Stop the Meeting Madness

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Research shows that meetings have increased in length and frequency over the past fifty years.  Today, executives spend an average of nearly twenty-three hours a week in meetings, up from less than ten hours a week in the 1960s.  And that doesn’t even include all the impromptu gatherings that don’t make it onto the schedule.

Much has been written about this problem, but the solutions offered are usually discrete ones, like:

  • Establish a clear agenda.
  • Hold your meeting standing up.
  • Delegate someone to attend in your place.

As the authors explain, real improvement requires systemic change, because meetings affect how people collaborate and how they get their own work done.

Yet change of such scope is rarely considered.  When Perlow and her associates probed into why people put up with the strain that meetings place on their time and sanity, they found something surprising:  Those who resent and dread meetings the most also defend them as a “necessary evil.”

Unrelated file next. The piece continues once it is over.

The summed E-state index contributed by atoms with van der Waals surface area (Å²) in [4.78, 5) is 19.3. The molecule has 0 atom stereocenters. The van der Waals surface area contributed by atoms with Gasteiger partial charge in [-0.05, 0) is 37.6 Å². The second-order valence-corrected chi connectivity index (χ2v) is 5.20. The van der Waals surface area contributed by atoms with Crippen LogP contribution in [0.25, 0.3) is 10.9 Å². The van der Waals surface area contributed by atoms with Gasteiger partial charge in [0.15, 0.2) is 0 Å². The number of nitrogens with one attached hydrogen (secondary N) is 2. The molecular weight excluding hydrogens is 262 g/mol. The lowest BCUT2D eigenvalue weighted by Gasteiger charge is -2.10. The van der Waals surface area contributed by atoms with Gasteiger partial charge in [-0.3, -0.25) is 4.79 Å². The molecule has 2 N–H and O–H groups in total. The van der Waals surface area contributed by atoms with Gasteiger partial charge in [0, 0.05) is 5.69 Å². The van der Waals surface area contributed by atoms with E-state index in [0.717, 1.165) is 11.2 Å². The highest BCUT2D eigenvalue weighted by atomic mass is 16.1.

To be sure, meetings are essential for enabling collaboration, creativity, and innovation.  They often foster relationships and ensure proper information exchange.  They provide real benefits.  But why would anyone argue in defense of excessive meetings, especially when no one likes them much?

The answer is that executives want to be “good soldiers.”  When they sacrifice their own time and well-being for meetings, they assume they’re doing what’s best for the business — and they don’t usually see the costs to the organization.  They overlook the collective toll on productivity, focus, and engagement.

For one thing, time is zero-sum.  Every minute spent in a wasteful meeting eats into time for solo work that’s equally essential for creativity and efficiency.  For another, schedules riddled with meetings interrupt “deep work” — a term that the Georgetown computer science professor Cal Newport uses to describe the ability to focus without distraction on a cognitively demanding task.  As a consequence, people tend to come to work early, stay late, or use weekends for quiet time to concentrate.

Another issue is the stiff price companies pay for badly run meetings.  For example, Simone Kauffeld, and Nale...

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